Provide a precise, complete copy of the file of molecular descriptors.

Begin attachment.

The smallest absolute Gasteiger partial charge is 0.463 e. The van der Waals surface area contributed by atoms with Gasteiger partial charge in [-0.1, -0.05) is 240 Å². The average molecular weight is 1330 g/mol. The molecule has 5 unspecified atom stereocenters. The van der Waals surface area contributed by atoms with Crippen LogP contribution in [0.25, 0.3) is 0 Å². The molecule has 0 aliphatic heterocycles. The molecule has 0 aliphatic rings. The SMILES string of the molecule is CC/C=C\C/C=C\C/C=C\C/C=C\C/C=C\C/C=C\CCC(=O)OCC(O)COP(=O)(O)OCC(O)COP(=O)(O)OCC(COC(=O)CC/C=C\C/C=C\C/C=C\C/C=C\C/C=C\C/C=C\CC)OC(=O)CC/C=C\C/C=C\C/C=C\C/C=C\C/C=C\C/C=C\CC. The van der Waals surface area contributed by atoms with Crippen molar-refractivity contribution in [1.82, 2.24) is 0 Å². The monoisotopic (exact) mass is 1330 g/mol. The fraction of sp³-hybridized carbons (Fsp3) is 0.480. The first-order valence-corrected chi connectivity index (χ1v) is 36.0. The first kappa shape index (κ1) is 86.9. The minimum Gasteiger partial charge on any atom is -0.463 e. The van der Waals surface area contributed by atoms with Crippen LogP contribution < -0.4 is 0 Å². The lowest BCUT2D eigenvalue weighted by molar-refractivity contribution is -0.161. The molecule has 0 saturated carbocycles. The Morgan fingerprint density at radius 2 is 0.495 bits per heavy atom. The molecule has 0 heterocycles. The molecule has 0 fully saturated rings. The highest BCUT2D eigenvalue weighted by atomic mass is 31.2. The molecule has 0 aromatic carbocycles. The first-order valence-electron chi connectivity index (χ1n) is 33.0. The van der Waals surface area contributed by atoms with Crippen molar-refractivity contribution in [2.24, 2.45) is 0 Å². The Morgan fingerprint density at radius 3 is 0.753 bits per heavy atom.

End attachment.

The smallest absolute Gasteiger partial charge is 0.463 e. The van der Waals surface area contributed by atoms with Gasteiger partial charge in [-0.1, -0.05) is 240 Å². The average molecular weight is 1330 g/mol. The molecule has 5 unspecified atom stereocenters. The van der Waals surface area contributed by atoms with Crippen LogP contribution in [0.25, 0.3) is 0 Å². The molecule has 0 aliphatic heterocycles. The molecule has 0 aliphatic rings. The SMILES string of the molecule is CC/C=C\C/C=C\C/C=C\C/C=C\C/C=C\C/C=C\CCC(=O)OCC(O)COP(=O)(O)OCC(O)COP(=O)(O)OCC(COC(=O)CC/C=C\C/C=C\C/C=C\C/C=C\C/C=C\C/C=C\CC)OC(=O)CC/C=C\C/C=C\C/C=C\C/C=C\C/C=C\C/C=C\CC. The van der Waals surface area contributed by atoms with Crippen molar-refractivity contribution in [1.82, 2.24) is 0 Å². The monoisotopic (exact) mass is 1330 g/mol. The fraction of sp³-hybridized carbons (Fsp3) is 0.480. The first-order valence-corrected chi connectivity index (χ1v) is 36.0. The first kappa shape index (κ1) is 86.9. The minimum Gasteiger partial charge on any atom is -0.463 e. The van der Waals surface area contributed by atoms with Crippen LogP contribution < -0.4 is 0 Å². The lowest BCUT2D eigenvalue weighted by molar-refractivity contribution is -0.161. The molecule has 0 saturated carbocycles. The Morgan fingerprint density at radius 2 is 0.495 bits per heavy atom. The molecule has 0 heterocycles. The molecule has 0 fully saturated rings. The highest BCUT2D eigenvalue weighted by atomic mass is 31.2. The molecule has 0 aromatic carbocycles. The first-order valence-electron chi connectivity index (χ1n) is 33.0. The van der Waals surface area contributed by atoms with Crippen molar-refractivity contribution in [2.24, 2.45) is 0 Å². The Morgan fingerprint density at radius 3 is 0.753 bits per heavy atom.